‘Writing about music is like dancing about architecture.’ It’s a famous quote about the perils of trying to discuss a particular artistic process, and it’s a quote that has long fascinated me for all sorts of reasons. I first came across it attributed to Frank Zappa then, when I dug deeper, Elvis Costello, Laurie Anderson, Steve Martin and others, and that confusion over its origin only served to make it more intriguing to me.

One of the reasons I love it so much is that I’ve written about music for years. And reversing the equation, I’ve also written and performed songs about literature. In one sense, I agree with the pointlessness of trying to describe in words a wonderful chord progression or a plaintive harmony, but on the other hand I disagree with the sentiment. What better thing to write about than the transformative power of music, the ethereal nature of an artistic form that can reduce people to tears or raise them to euphoria without a single word being spoken?

Let’s rewind a little: I was a musician before I was ever a writer. When I was a toddler growing up in the small Scottish east coast town of Arbroath, I apparently used to sit on the sofa with my mum’s knitting needles and batter out a rhythm in time to bands playing on television. I was around three or four years old and still unable to read, but something inside of me was strong enough to want to express itself in an embryonic musical way. Or maybe I was just a kid who liked to hit things.

Either way, that set me along a path in which music has been an intrinsic part of my life for over four decades. I became a drummer at school, playing in various terrible bands, and I taught myself guitar by sneaking into my older sister’s bedroom and playing hers when she was out. I continued to play drums for rock, indie and country bands at university, then gradually moved to guitar and vocals, writing my own songs along the way.

At the same time I was harbouring a love of words, writing short stories in my spare time and sending them off to competitions and anthologies, but never hearing back. I was writing by then for my day job too, writing about music. I began as a music journalist in 1999 and worked as a freelancer for fifteen years, tackling that Zappa (or whoever) quote head on, writing about the bands and artists I loved, the ones I hated too, and trying to get across in prose exactly how a certain piece of music can make you feel.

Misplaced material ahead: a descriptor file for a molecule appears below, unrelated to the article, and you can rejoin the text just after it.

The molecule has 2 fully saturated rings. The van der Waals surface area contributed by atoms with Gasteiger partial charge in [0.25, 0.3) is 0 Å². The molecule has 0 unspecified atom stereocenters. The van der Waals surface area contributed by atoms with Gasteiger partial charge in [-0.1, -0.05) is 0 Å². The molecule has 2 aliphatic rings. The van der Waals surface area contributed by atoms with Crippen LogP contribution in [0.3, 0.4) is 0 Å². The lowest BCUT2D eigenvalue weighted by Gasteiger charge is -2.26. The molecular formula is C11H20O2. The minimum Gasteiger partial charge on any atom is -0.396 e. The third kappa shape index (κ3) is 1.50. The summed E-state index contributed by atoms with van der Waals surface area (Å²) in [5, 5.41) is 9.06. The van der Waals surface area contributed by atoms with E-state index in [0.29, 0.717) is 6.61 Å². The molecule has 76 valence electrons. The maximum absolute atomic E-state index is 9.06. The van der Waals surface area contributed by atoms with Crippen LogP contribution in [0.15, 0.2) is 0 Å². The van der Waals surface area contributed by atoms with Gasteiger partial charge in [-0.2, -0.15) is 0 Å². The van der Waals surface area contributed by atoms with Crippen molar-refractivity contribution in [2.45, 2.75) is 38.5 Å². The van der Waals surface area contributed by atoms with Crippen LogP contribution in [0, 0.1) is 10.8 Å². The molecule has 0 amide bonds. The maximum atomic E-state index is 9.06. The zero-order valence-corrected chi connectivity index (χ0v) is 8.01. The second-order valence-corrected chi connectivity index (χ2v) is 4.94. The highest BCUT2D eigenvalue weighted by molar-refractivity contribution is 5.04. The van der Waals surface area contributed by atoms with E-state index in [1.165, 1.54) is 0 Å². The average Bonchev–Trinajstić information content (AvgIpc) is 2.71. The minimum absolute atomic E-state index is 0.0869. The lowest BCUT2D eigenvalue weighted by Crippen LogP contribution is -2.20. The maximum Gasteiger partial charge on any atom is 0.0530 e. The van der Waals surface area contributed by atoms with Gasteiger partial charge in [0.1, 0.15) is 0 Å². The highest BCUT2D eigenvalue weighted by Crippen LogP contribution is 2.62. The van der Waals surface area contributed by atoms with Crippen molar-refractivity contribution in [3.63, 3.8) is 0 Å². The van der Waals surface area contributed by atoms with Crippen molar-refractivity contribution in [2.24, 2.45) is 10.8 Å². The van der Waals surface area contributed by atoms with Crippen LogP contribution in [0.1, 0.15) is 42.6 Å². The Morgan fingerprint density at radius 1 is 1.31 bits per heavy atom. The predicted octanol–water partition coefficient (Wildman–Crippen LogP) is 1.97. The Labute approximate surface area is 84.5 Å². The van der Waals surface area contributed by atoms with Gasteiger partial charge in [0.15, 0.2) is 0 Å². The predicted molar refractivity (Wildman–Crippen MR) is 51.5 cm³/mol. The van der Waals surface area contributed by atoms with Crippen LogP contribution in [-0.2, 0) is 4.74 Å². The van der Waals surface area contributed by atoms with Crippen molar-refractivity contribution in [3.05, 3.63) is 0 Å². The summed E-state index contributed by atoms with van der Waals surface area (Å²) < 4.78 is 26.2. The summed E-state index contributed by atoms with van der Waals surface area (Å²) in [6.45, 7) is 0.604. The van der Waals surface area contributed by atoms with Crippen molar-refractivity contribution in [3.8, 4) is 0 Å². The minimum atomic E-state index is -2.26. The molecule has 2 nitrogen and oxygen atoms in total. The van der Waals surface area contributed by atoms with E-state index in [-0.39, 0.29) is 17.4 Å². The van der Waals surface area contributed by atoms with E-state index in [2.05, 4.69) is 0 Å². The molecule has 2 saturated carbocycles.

Meanwhile, it was only when I started working on my first novel that I had any success with fiction, and that book was, you guessed it, all about music. Called The Ossians, it was about an unsigned band falling apart on a tour of the Scottish Highlands in a mess of drink and drugs as they prepared for a big showcase gig in Glasgow in front of various record label executives. I was still in bands at the time and so much of The Ossians was drawn from personal experience, as they played terrible gigs to hostile audiences, haggled with promoters and generally got themselves into big piles of trouble.

When I submitted that novel, the start of each chapter featured lyric quotes from some of my favourite bands. When my editor explained it would cost thousands of pounds to use those quotes, we decided to write some lyrics for the fictional band The Ossians. Some of these lyrics were pretty good and I was reluctant to leave them as just imaginary songs, so I ended up writing songs to fit some of the lyrics. Then the real band I was in at the time, Northern Alliance, decided to record those songs, just acting like a younger, angrier and noisier version of ourselves.

These recordings eventually saw the light of day as the mini-album The MacPherson Tapes, and I found myself in the rather strange position of taking an acoustic guitar along to book events and ‘covering’ various songs by the made-up band. To be honest, I loved it, and it really gave me a taste for combining the two, something which has long outlived promotion for that book and which continues to this day.

Over the years I’ve discovered I’m far from alone in being a music-minded writer. Since it started five years ago, the Bloody Scotland crime writing festival in Stirling has had an open mic night in which authors do a musical turn for fans. From this night a band has emerged, called the Fun Lovin’ Crime Writers, who cover songs about death and murder. Featuring Val McDermid, Mark Billingham, Chris Brookmyre, Stuart Neville, Luca Veste and myself on drums, the band have been selling out at festivals across the country and creating a party atmosphere it’s hard to imagine at a conventional book reading.